While major brands and high street chains have been struggling over the past 12 months as a result of a downturn in the economic climate, one breed of retailer is bucking the trend. Boutiques are fighting back - creating a growing threat to bigger stores.
The independent retailers are becoming increasingly competitive - the question is why? According to research by analysts at Springboard, consumers concerned about the impact of Brexit on the UK economy are showing signs of reining in their spending. Cutting back on festive extravagance was one sign of consumer caution.
Following a survey of retailers, figures released on 17th December revealed footfall had fallen by 3% compared with the same period in 2017. With the UK scheduled to leave the European Union on Friday 29th March 2019, with no deal currently in place, analysts are forecasting the high street won't be picking up any time soon.
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Several major brands have been victims of the continued economic uncertainty. A number of huge high street retailers have either closed down, or revealed they're struggling. The latest big name facing problems is fashion chain New Look.
The brand has announced it may have to close up to 100 stores in the UK to improve profitability and reduce expenditure. The 100 stores include the 60 that were earmarked for closure under a voluntary arrangement which New Look entered into back in March 2018.
On 28th December, HMV revealed it had gone into administration, putting 2,000 jobs at risk. Administrators KPMG have been appointed to handle the shock collapse of the high street music store. The rise in digital entertainment has been blamed for the closure of the historic store, which was founded on 20th July 1921 in London.
One of the biggest brands to go into administration was Toys R Us. Despite months of talks, the retailer couldn't be saved and more than 3,000 jobs were lost as a result. A rescue plan (which included closing 26 stores running at a loss and paying lower rent for the remainder) wasn't enough to save the remaining outlets.
Marks & Spencer also reported a decrease in half-year revenue, after chief executive Steve Rowe announced the closure of 100 stores earlier in 2018. He said at the time they must ensure the "right stores" were in the "right place" to satisfy consumer demand.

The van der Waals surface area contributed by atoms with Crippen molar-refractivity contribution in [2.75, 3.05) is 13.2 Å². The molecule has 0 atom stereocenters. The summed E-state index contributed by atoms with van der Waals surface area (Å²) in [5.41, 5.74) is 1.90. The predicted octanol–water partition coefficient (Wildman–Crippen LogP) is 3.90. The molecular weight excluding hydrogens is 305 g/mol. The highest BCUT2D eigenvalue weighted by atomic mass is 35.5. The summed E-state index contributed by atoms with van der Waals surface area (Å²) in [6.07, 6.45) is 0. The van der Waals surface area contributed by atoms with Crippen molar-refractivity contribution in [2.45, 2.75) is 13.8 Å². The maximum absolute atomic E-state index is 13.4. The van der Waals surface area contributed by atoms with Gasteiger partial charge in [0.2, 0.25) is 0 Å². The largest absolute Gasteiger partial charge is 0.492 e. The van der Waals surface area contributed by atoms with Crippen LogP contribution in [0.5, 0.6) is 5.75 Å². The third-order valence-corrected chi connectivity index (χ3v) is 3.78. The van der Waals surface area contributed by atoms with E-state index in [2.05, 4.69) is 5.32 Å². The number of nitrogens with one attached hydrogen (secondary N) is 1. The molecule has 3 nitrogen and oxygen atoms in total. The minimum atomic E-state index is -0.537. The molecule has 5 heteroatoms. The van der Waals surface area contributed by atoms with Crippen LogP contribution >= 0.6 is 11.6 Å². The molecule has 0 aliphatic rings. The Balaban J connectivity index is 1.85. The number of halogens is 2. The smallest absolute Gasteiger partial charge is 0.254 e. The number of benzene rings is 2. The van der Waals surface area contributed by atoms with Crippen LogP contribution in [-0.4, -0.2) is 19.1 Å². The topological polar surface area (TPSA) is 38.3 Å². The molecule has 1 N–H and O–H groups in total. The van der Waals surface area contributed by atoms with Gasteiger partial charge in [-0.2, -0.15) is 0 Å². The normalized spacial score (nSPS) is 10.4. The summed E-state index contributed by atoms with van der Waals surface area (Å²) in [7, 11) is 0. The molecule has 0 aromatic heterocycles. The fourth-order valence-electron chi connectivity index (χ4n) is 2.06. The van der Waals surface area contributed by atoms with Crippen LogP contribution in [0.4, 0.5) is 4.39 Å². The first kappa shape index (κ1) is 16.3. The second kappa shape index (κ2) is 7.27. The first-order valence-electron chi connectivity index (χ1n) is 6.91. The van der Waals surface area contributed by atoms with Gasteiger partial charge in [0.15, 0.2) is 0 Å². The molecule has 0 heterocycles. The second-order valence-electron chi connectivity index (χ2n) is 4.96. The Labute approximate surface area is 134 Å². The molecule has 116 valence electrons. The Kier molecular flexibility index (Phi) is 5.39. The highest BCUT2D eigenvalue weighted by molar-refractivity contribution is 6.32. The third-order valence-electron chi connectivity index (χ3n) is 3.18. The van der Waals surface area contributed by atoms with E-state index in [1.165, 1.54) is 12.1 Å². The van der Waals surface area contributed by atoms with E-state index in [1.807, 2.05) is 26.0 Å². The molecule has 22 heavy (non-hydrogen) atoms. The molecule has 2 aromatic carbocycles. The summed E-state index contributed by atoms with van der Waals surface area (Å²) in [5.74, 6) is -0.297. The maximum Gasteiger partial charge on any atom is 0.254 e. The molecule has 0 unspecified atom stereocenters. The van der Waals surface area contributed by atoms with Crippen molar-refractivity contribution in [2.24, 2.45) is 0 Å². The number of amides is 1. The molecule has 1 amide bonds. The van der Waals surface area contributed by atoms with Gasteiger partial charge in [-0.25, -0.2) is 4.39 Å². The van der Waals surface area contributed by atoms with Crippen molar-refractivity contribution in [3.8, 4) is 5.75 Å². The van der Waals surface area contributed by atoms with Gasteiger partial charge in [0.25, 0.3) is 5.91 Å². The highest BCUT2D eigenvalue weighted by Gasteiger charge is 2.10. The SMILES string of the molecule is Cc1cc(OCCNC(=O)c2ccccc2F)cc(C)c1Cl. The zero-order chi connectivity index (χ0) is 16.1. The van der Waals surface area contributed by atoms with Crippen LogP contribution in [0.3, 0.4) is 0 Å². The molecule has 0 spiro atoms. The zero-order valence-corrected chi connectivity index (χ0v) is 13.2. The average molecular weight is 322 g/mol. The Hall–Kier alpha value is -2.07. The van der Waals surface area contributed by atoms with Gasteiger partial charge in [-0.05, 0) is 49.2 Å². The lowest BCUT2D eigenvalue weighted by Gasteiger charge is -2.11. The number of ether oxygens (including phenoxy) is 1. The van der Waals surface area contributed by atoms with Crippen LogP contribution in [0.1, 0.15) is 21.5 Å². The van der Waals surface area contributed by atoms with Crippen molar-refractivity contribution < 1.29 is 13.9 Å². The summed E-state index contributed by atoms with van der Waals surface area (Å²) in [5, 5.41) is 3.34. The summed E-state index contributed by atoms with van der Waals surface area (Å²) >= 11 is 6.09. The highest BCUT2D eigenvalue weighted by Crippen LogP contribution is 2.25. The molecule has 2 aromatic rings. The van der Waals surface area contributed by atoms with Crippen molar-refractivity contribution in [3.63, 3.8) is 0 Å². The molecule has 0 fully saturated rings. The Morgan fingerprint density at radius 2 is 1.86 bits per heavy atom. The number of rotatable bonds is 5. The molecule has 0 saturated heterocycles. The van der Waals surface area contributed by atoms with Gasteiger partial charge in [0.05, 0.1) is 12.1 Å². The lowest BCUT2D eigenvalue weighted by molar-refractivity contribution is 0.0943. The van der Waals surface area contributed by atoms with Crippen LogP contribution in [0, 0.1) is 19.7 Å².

Revenue at M&S decreased by 3.1% to £4.96 billion. This reflected a decline in sales in clothing, food and the home division. Rowe added he couldn't definitively say "job done" after the closure of the 100 stores, the implication being that further closures could follow.
Debenhams department chain revealed it was looking at closing up to 50 high street stores as profits plummeted. This would jeopardise up to 4,000 jobs. The stores haven't been identified yet, but they are expected to close over the next three to five years.
Major high street brands such as John Lewis, Primark and Superdry have all declared recent trading has been challenging, while fashion chain Bonmarché said there was no hope of a full-year profit following “unprecedented” trading conditions.
Visa’s UK consumer spending index for November 2018 revealed that spending overall had decreased by 0.7%, compared with the same period in 2017. This followed the emerging trend, announced in October 2018, when spending had fallen by 0.2% in comparison with the previous year.
Rise of boutiques
Despite the ongoing gloom for major high street brands, independents and boutiques are coming in to plug the gaps left by the loss of chain stores on the high street. The British Independent Retailers' Association has described the shift as, "reverting to older models of economic activity".